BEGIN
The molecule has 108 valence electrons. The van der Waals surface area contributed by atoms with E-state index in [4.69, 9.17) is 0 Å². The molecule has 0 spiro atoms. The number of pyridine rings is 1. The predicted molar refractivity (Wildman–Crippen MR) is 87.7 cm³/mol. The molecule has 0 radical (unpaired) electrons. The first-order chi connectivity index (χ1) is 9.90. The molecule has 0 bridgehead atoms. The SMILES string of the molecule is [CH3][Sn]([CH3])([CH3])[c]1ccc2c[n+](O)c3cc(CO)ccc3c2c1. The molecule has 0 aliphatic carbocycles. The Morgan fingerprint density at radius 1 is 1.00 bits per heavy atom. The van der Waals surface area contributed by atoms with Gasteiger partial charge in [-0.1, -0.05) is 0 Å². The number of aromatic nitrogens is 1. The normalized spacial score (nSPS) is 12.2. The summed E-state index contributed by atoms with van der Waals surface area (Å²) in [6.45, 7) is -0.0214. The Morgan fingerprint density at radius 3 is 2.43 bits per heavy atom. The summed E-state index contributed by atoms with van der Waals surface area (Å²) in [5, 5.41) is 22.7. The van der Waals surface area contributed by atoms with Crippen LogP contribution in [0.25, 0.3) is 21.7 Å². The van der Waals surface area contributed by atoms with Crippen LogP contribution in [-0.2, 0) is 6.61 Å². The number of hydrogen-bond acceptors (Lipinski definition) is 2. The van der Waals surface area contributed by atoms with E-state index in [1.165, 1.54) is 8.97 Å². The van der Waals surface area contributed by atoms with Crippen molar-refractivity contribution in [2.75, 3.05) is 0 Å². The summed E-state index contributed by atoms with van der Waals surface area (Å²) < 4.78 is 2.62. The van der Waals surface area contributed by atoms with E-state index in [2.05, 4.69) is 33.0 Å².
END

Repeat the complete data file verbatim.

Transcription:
The molecule has 108 valence electrons. The van der Waals surface area contributed by atoms with E-state index in [4.69, 9.17) is 0 Å². The molecule has 0 spiro atoms. The number of pyridine rings is 1. The predicted molar refractivity (Wildman–Crippen MR) is 87.7 cm³/mol. The molecule has 0 radical (unpaired) electrons. The first-order chi connectivity index (χ1) is 9.90. The molecule has 0 bridgehead atoms. The SMILES string of the molecule is [CH3][Sn]([CH3])([CH3])[c]1ccc2c[n+](O)c3cc(CO)ccc3c2c1. The molecule has 0 aliphatic carbocycles. The Morgan fingerprint density at radius 1 is 1.00 bits per heavy atom. The van der Waals surface area contributed by atoms with Gasteiger partial charge in [-0.1, -0.05) is 0 Å². The number of aromatic nitrogens is 1. The normalized spacial score (nSPS) is 12.2. The summed E-state index contributed by atoms with van der Waals surface area (Å²) in [6.45, 7) is -0.0214. The Morgan fingerprint density at radius 3 is 2.43 bits per heavy atom. The summed E-state index contributed by atoms with van der Waals surface area (Å²) in [5, 5.41) is 22.7. The van der Waals surface area contributed by atoms with Crippen LogP contribution in [0.25, 0.3) is 21.7 Å². The van der Waals surface area contributed by atoms with Crippen LogP contribution in [-0.2, 0) is 6.61 Å². The number of hydrogen-bond acceptors (Lipinski definition) is 2. The van der Waals surface area contributed by atoms with E-state index in [1.165, 1.54) is 8.97 Å². The van der Waals surface area contributed by atoms with Crippen molar-refractivity contribution in [2.75, 3.05) is 0 Å². The summed E-state index contributed by atoms with van der Waals surface area (Å²) < 4.78 is 2.62. The van der Waals surface area contributed by atoms with E-state index in [2.05, 4.69) is 33.0 Å².